Chhaupadi goth continues claiming women's lives

Published On: December 14, 2016 07:10 AM NPT By: Uttam Ojha

NEPALGUNJ, Dec 14: On November 18, Dambara Upadhyaya (21) of Tamilsain - 7 was sleeping in Chhaupadi goth- an isolated shed made for women who are menstruating. In morning her family found her dead. Post mortem report did not confirm the cause of death. 
Last year, Bhawana Malla of Khoya village was also found dead in a similar shed. The 17-year-old was seen in good spirit and health before found dead by her family in the morning. Reason of her death also remains a mystery. 

Sharmila Bhul, (16) was also found dead in her menstrual shed three years ago. Though post-mortem report remains silent on the cause of her death, locals allude it to suffocation from fire smoke that was meant to keep her warm through the night.

These are some instances of how women continue to die because of their isolated stay in unhygienic and insecure chhaupadi goths. 

Though social activists and NGOs have raised voices against the practice, much remains to change. This menstrual sheds lack proper ventilation and doors and are built far away from the family home. While some die out of suffocation and snake bites, causes for the death of some victims remain mystery. 

“Most of the time, chhaupadi goth deaths are due to suffocation here and in neighboring districts,” Apsara Kunwar, president of Women Rights Forum, Achham said. She feels that apart from the locals denial to discontinue the tradition, government agencies are mostly responsible for the continuation of such practice and the unfortunate deaths.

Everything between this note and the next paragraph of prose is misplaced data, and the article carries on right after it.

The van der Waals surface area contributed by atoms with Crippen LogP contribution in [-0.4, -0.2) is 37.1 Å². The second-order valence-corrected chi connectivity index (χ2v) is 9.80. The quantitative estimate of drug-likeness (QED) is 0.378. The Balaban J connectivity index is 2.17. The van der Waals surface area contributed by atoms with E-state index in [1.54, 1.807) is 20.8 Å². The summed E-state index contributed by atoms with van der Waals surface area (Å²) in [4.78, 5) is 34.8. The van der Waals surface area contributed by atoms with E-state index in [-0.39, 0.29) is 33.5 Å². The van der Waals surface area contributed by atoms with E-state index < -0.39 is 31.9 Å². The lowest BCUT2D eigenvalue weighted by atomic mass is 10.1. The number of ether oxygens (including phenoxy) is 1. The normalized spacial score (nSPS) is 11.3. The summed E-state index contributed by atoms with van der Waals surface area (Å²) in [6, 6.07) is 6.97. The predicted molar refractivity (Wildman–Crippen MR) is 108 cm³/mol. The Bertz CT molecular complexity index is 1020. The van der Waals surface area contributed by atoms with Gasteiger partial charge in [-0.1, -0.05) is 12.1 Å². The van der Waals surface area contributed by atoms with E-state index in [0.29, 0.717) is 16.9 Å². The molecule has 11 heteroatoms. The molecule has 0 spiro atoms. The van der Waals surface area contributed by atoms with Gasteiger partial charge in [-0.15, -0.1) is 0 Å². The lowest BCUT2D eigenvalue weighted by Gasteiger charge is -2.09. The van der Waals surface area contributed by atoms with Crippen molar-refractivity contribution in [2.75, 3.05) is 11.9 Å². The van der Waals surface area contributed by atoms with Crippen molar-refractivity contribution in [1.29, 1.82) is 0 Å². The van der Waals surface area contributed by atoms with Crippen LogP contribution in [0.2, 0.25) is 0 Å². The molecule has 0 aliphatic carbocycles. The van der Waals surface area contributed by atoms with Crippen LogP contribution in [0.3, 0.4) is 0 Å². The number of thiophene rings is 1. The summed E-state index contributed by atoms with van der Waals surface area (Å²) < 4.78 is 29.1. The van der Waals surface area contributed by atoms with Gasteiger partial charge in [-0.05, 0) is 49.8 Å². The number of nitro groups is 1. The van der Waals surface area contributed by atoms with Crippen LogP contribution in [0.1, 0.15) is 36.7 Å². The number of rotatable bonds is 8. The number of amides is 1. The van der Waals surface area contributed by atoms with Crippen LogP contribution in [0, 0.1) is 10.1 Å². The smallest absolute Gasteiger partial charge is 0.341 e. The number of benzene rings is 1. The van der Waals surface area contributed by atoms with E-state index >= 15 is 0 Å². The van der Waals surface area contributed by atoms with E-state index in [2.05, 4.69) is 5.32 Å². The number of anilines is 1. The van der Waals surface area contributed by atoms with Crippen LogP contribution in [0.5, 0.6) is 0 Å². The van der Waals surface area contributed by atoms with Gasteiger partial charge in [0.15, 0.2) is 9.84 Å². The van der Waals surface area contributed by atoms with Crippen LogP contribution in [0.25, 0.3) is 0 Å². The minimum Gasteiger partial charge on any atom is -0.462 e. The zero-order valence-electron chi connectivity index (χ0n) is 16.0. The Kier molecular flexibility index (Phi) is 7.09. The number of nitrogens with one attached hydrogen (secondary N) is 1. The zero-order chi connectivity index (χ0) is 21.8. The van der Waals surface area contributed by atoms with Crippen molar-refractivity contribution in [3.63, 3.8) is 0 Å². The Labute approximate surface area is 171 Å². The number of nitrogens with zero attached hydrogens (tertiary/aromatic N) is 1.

“The practice of chaupaddi goth is deeply rooted in the local culture. But that does not mean that the government can use it to defend its inability. It must take actions to uproot it and if necessary take legal course for ending such inhuman practice,” Kunwar said adding that unless the state becomes responsible women will continue become victims to the tradition. 

Women in chhaupadi goths have been victims to sexual harassments and sometimes even rapes- which most of the time are not reported by the victims fearing social persecution. “Women are very insecure in chhaupadi goth. Girls and young women are sexually harassed and sometimes even raped. But fearing backlash from the society and family, most of these cases go unreported,” she said. “It is impossible for the victims to report such cases of abuse to family members because the same family has been punishing them for menstruating?” 

Elaborating further on the reluctance of the society to part away from the tradition, Kunwar points it to local's faith. Locals believe, she informed, that the family will be cursed by family deities if they allow a menstruating woman to stay indoors. “It is this fear of god because of which even educated families follow and support the chhaupadi culture,” she said. 

In papers, 32 of the 75 VDCs of the district are declared Chhaupadi free zone. “However, in actuality, the practice continues unabated. Some families who had pledged to discontinue the practice and even destroyed the menstrual sheds in the past have resorted back to the practice and even restored the shed,” Kunwar informed adding that the practice will continue unless the government makes it's a criminal offence. 

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